While the tools for establishing a net-zero energy home are readily available due to modern technological advancement, some environmental and economic challenges remain. Since 2011, the price of solar panels has decreased by 60%. However, the national average up-front cost for a five-kilowatt solar installation remains near $23,000. [6] This is a significant investment with a lengthy payback period for an entry level homebuyer. Climactically, a mild environment is ideal for implementing net-zero energy buildings. This complicates the goal of achieving widespread adoption of this classification. In order for photovoltaic electricity generation, there must be sufficient sunlight to provide energy to the solar panels. Yet, an overly high or low external temperature leads to a higher demand for energy to power heating and air-conditioning systems. Finally, wind power requires a steady source of wind which is only available in certain locations. The success of net-zero energy buildings is enhanced when the environmental conditions are mild and balanced which cannot be guaranteed at all locations. Because of these environmental and economic challenges, governmental action is needed to accelerate the adoption of net-zero energy buildings.


One standard that has been adopted for energy efficient buildings is that of the passivhaus. These are units which can maintain a comfortable interior climate without the use of active heating or cooling systems. [7,8] Yet, the utopian vision of minimizing energy use is difficult to implement in scale due to the demands of modern technology and machinery. A net-zero energy requirement is a much more realistic regulation to place on new home construction. Projects like the Start.Home concept provide a blueprint for large scale adoption of net-zero energy homes. [9] By both minimizing the need for energy and generating it from renewable sources, net-zero energy homes can begin to curtail the environmental impact of houses. This will keep pace with similar reforms aimed at abating the harmful byproducts of the transportation sector. It is undeniable that a complete plan to mitigate the effects of human life on the environment must include the impacts caused within the household.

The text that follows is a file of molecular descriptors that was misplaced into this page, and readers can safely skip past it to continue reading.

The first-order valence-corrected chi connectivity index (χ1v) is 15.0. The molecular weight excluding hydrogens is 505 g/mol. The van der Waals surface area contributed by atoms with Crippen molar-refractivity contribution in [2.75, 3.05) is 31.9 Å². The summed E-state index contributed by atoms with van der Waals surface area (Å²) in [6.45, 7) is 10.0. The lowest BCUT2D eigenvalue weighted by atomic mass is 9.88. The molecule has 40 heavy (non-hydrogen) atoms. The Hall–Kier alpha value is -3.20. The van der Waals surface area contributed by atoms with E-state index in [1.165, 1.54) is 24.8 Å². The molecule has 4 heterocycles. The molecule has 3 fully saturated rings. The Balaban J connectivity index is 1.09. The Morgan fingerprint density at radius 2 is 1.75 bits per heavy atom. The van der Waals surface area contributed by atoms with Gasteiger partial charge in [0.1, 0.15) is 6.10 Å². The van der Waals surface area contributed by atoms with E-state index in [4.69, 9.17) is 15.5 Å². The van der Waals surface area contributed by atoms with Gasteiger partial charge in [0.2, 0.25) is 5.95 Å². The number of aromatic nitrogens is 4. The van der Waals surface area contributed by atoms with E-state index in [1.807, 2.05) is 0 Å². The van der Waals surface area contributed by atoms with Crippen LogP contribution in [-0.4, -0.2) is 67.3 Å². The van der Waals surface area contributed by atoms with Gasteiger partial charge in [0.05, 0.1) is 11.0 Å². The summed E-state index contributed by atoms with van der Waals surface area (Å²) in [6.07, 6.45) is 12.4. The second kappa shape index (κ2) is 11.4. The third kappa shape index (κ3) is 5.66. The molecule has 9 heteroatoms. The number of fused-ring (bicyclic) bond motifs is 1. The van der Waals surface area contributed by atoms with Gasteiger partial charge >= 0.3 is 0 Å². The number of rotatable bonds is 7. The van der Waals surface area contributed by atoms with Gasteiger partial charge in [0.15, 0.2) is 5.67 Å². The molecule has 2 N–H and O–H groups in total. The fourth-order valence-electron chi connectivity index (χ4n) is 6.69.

© Trey Strobel. The author grants permission to copy, distribute and display this work in unaltered form, with attribution to the author, for noncommercial purposes only. All other rights, including commercial rights, are reserved to the author.


[1] E. Evarts, "Cars vs Houses - What Consumes More Energy?," Consumer Reports, 27 Aug 09.

[2] "Executive Order 13693 - Planning for Federal Sustainability in the Next Decade," Federal Register 80, No. 57, 25 Mar 15.

[3] S. Pless and P. Torcellini, "Net-Zero Energy Buildings: A Classification System Based on Renewable Energy Supply Options," U.S. National Renewable Energy Laboratory, NREL/TP-550-44586, June 2010.

[4] P. Torcellini, S. Pless, and M. Deru, "Zero Energy Buildings: A Critical Look at the Definition," U.S. National Renewable Energy Laboratory, June 2006.

[5] N. A McNabb, "Strategies to Achieve Net-Zero Energy Homes: A Framework for Future Guidelines Workshop Summary Report," National Institute of Standards and Technology, NIST Special Publication 1140, April 2013.

[6] J. Rogers and L. Wisland, "Solar Power on the Rise," Union of Concerned Scientists, August 2014.

[7] N. Rahman, "Conservation At Its Best: The Passivhaus," Physics 240, Stanford University, Spring 2013.

[8] L. Thompson, "Green Building Standards," Physics 240, Stanford University, Fall 2010.

[9] B. Carey, "Construction Begins for Stanford's Student-Designed Solar House," Stanford Report, 28 Mar 13.